And I moved to hospice care.

Wait, what?

Thank you to everyone who read this far! I know, a lot of boring technical details. Covering a whole month is HARD. Probably the most important part is what I learned at the coastal hospital. I will be back soon with part 2. 

Posted on July 8, 2015

Posted on July 8, 2015

Written by Karen

Last Wednesday (July 1st) I went to the hospital for my second TACE procedure. TACE stands for Trans-Arterial Chemo Embolization. I had my first procedure in May. I unfortunately bruised after first procedure, and took a while to heal. By the time July rolled around, I was well healed from bruise . . . but I knew something was very wrong. My urine was the color of orange tang and my back ached. I had knots in my back that spasmed. I had lower back pain. I just could not get comfortable. 

So I wasn't 100 percent surprised when my radiologist told me last week that my bilirubin numbers were too high to perform and surgery or procedures where medicine is processed into liver. Bilirubin indicates the beginning of liver failure. It also makes some patients jaundiced (they turn yellow or even orange in extreme cases).

They ordered a CT scan and by Tuesday morning (yesterday) we were listening to how bad it has gotten. Mainly my liver tumors are significantly bigger but I also have spreading to lungs.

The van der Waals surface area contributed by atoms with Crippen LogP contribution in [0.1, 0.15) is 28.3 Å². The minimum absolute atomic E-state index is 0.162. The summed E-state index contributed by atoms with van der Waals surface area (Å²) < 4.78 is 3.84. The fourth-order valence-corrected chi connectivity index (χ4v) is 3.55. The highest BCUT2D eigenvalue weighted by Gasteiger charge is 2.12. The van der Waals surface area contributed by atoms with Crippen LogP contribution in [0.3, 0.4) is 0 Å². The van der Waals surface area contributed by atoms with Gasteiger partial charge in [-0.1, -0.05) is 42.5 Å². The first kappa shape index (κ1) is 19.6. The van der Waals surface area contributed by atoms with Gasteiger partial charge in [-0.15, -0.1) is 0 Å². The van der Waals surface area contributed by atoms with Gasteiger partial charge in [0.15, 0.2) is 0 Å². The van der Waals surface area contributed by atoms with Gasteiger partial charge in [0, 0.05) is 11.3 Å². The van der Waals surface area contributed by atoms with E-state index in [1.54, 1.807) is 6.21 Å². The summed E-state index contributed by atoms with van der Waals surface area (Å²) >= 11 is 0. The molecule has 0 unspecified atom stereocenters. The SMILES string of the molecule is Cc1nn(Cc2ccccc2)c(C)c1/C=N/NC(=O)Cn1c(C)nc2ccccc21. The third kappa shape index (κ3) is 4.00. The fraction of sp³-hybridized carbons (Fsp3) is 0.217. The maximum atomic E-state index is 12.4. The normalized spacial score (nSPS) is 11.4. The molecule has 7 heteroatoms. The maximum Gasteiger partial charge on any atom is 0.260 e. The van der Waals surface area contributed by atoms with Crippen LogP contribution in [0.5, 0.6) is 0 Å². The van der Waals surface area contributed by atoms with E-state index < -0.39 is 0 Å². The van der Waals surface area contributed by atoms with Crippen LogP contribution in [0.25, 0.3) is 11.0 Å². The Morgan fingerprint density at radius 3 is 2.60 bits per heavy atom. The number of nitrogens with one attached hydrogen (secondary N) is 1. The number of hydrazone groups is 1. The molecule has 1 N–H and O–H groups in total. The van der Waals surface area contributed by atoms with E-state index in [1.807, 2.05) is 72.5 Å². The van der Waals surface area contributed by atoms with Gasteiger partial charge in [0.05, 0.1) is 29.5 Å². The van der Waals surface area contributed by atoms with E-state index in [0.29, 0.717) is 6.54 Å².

At this point we are changing my plan to keep me as comfortable as possible:

1. Tomorrow I am having liquid drained from abdomen, since everything is so tight there.
2. On Monday I am starting a chemo that is processed by kidneys and not by liver - so I can handle it. THIS IS NOT INTENDED TO BE A MIRACLE CURE. We are hoping for more time and more comfort.
3. Hospice

I talked to a colon/liver specialist today, and no, there is not a clinical trial suitable for me. 

At this point this donor's page will be used mostly for Bucket List items. I am not sure what those items will look like, because it depends on how I feel in next few weeks. Having said that, if you would like to help Brycen (my 3 year old son) and I do things like get to the beach, we would love your help.

Also please feel free to share my story.  

Love, Karen